Keep it light. People are often afraid to talk about mental ill-health because they don’t know what to say or how to express themselves. This approach benefits both. Your aim is to signpost to appropriate help, not probe, nor push them to share their story, nor find solutions.
Listen is one of, if not the most important thing you can do. IF they share their story, listen, however painful. Remain present, engaged and focused. This may be the first time someone’s listened.
Focus on action not their story helps you manage the listening better. You focus on signposting support rather than getting stuck in the story’s detail.
Respect they’ve trusted you. For someone to feel they can trust you with their story, is an accolade. Treat what they tell you with the utmost sensitivity, integrity and confidentiality; no gossiping or carelessly dismissing.
Talk about ‘normal’ stuff too. Your learning, what they’re up to, how they’re getting on. Because they’re going, or have gone through, mental health issues doesn’t mean they’re no longer interested in others or other things. If they’re willing to, then engage with them on these levels. This often brings a sense of normality too and can pause, park their negative thoughts/emotions giving them valuable ‘breathing space’ for a while.
Mind what you say. Avoid things like ‘It’s all in your head’, ‘Other people have it worse’, ‘You’ve nothing to be depressed about’. If it was as simple as ‘thinking positively’, mental illness would be cured long ago! Accept too they may not know how they feel, unable to express or articulate it. And avoid conversations becoming a competition.
Signpost them to RTA’s wellbeing site. Knowing this support exists boosts your confidence too to talk to another, because you can signpost them to get help. People are often capable of getting help, they just need to know how and where it is.
Look after yourself. Make sure you get the support you need.
What’s the worst that can happen? You get a negative or defensive reaction, you might be clearly told to go away, but that won’t kill you! If you ask in a kind, caring, authentic way (not nosey, intrusive) often the recipient can sense your compassionate intention.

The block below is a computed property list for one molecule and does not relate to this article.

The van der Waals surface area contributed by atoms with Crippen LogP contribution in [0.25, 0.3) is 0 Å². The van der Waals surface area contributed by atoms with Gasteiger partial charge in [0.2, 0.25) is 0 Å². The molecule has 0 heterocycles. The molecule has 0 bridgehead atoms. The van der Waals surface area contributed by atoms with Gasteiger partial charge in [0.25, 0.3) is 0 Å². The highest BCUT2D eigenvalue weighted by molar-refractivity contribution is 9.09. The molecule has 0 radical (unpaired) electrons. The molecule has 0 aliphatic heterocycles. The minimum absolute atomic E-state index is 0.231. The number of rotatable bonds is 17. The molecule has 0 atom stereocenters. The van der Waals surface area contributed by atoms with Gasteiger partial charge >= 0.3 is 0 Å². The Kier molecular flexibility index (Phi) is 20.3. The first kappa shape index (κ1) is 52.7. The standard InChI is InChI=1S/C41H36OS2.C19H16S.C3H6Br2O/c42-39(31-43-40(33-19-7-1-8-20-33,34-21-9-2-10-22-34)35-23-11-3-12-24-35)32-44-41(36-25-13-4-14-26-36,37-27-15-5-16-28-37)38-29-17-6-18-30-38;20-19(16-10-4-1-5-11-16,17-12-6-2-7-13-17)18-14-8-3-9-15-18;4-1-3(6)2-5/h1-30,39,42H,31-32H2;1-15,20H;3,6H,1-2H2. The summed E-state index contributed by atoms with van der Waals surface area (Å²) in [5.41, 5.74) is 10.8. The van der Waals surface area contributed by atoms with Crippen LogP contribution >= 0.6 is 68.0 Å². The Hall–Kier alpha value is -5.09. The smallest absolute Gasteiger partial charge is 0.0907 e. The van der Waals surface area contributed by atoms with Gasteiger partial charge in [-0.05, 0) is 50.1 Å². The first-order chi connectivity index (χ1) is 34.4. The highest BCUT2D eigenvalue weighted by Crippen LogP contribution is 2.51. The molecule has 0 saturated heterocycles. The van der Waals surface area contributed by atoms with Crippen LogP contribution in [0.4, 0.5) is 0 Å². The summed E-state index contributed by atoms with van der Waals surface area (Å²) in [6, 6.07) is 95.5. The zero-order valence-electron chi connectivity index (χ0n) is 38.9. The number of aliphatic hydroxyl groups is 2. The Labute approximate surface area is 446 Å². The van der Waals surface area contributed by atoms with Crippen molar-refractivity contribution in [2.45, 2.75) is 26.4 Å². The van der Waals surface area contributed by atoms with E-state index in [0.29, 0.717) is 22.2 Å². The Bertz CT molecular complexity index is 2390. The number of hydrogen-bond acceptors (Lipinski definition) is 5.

Signpost them to their tutor(s) and RTA’s wellbeing site anyway. You know then you’ve done the right thing and, you never know, they might just seek the support they need.
Remain available, supportive and ready should they change their mind and want to talk. You might feel frustrated, powerless but it’s important to accept their choice.
Keep in contact. Supportively check in with them from time to time. See how they’re getting on.
Better to act than ignore; better to say something than nothing – you may just be
How to deal with these situations? What to say, what to do? Feeling awkward or even wanting to escape is common. However, such reactions are unhelpful and often detrimental to the person, reinforcing why they don’t talk.
Remember, it takes courage for someone to share their struggles. So:
Respect they’ve trusted you. Treat what they say with the utmost sensitivity, integrity, privacy and confidentiality; no gossiping or carelessly dismissing.
Be human. No special training is required to show compassion and care.
Give them your time. Might be awkward timing for you but language such as ‘I’m busy at the moment’, ‘I can’t talk right now’ can seem dismissive and be detrimental to the person (who’s trusted you). No clockwatching either. If you really need to, set a later time to talk and stick to it.
Listen and listening is often enough. Remain present, engaged and focused throughout. This may be the first time they’ve been heard.
Mind what you say. ‘It’s all in your head’, ‘Other people have it worse’, ‘that’s ridiculous’, ‘You’ve nothing to be depressed about’, are unhelpful.
Keep it light/focus on action. Your focus is to listen, give them time and then signpost to appropriate help. It’s not to rush, probe, get stuck or explore their story if they share it. Nor fix or find solutions.
Body language and voice.
Be very aware of this while speaking with someone. Conveying negative vibes, body or voice language to someone who’s trusted you, risks shutting them down with potentially huge detrimental effect. Remain open, engaged, warm, maintain soft eye contact and pay attention. If they get emotional, remain present, and wait patiently for them to compose themselves and continue.
Signpost them to RTA’s wellbeing site for further support, particularly Get Support section.
Encourage them to talk to their tutor.
Keep in touch Supportively check in with them from time to time. See how they’re getting on.
Talk about ‘normal’ stuff too. This often brings a sense of normality.